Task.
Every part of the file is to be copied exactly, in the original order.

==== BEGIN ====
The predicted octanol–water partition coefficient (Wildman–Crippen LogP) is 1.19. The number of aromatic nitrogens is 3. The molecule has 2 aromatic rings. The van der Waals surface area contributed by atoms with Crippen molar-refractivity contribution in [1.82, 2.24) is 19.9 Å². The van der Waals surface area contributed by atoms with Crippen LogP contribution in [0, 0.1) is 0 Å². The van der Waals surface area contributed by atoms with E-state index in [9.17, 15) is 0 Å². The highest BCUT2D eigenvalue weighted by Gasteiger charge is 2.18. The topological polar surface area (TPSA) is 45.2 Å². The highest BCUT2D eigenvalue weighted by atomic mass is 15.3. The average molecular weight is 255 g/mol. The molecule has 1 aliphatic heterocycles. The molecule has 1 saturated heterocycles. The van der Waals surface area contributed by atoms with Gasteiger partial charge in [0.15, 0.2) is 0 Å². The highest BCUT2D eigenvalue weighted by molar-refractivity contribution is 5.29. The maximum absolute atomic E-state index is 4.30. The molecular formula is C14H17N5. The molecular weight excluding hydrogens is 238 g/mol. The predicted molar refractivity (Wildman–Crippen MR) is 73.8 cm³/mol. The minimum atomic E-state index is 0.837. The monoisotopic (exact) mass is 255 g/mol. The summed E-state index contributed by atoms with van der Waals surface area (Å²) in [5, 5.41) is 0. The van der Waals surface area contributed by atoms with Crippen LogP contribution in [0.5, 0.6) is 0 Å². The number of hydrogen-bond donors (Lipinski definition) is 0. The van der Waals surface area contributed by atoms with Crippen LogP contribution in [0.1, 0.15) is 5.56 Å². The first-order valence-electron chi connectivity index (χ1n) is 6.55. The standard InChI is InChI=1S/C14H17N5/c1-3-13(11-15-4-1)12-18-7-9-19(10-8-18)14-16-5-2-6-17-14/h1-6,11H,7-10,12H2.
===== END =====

The predicted octanol–water partition coefficient (Wildman–Crippen LogP) is 1.19. The number of aromatic nitrogens is 3. The molecule has 2 aromatic rings. The van der Waals surface area contributed by atoms with Crippen molar-refractivity contribution in [1.82, 2.24) is 19.9 Å². The van der Waals surface area contributed by atoms with Crippen LogP contribution in [0, 0.1) is 0 Å². The van der Waals surface area contributed by atoms with E-state index in [9.17, 15) is 0 Å². The highest BCUT2D eigenvalue weighted by Gasteiger charge is 2.18. The topological polar surface area (TPSA) is 45.2 Å². The highest BCUT2D eigenvalue weighted by atomic mass is 15.3. The average molecular weight is 255 g/mol. The molecule has 1 aliphatic heterocycles. The molecule has 1 saturated heterocycles. The van der Waals surface area contributed by atoms with Gasteiger partial charge in [0.15, 0.2) is 0 Å². The highest BCUT2D eigenvalue weighted by molar-refractivity contribution is 5.29. The maximum absolute atomic E-state index is 4.30. The molecular formula is C14H17N5. The molecular weight excluding hydrogens is 238 g/mol. The predicted molar refractivity (Wildman–Crippen MR) is 73.8 cm³/mol. The minimum atomic E-state index is 0.837. The monoisotopic (exact) mass is 255 g/mol. The summed E-state index contributed by atoms with van der Waals surface area (Å²) in [5, 5.41) is 0. The van der Waals surface area contributed by atoms with Crippen LogP contribution in [0.5, 0.6) is 0 Å². The number of hydrogen-bond donors (Lipinski definition) is 0. The van der Waals surface area contributed by atoms with Crippen LogP contribution in [0.1, 0.15) is 5.56 Å². The first-order valence-electron chi connectivity index (χ1n) is 6.55. The standard InChI is InChI=1S/C14H17N5/c1-3-13(11-15-4-1)12-18-7-9-19(10-8-18)14-16-5-2-6-17-14/h1-6,11H,7-10,12H2.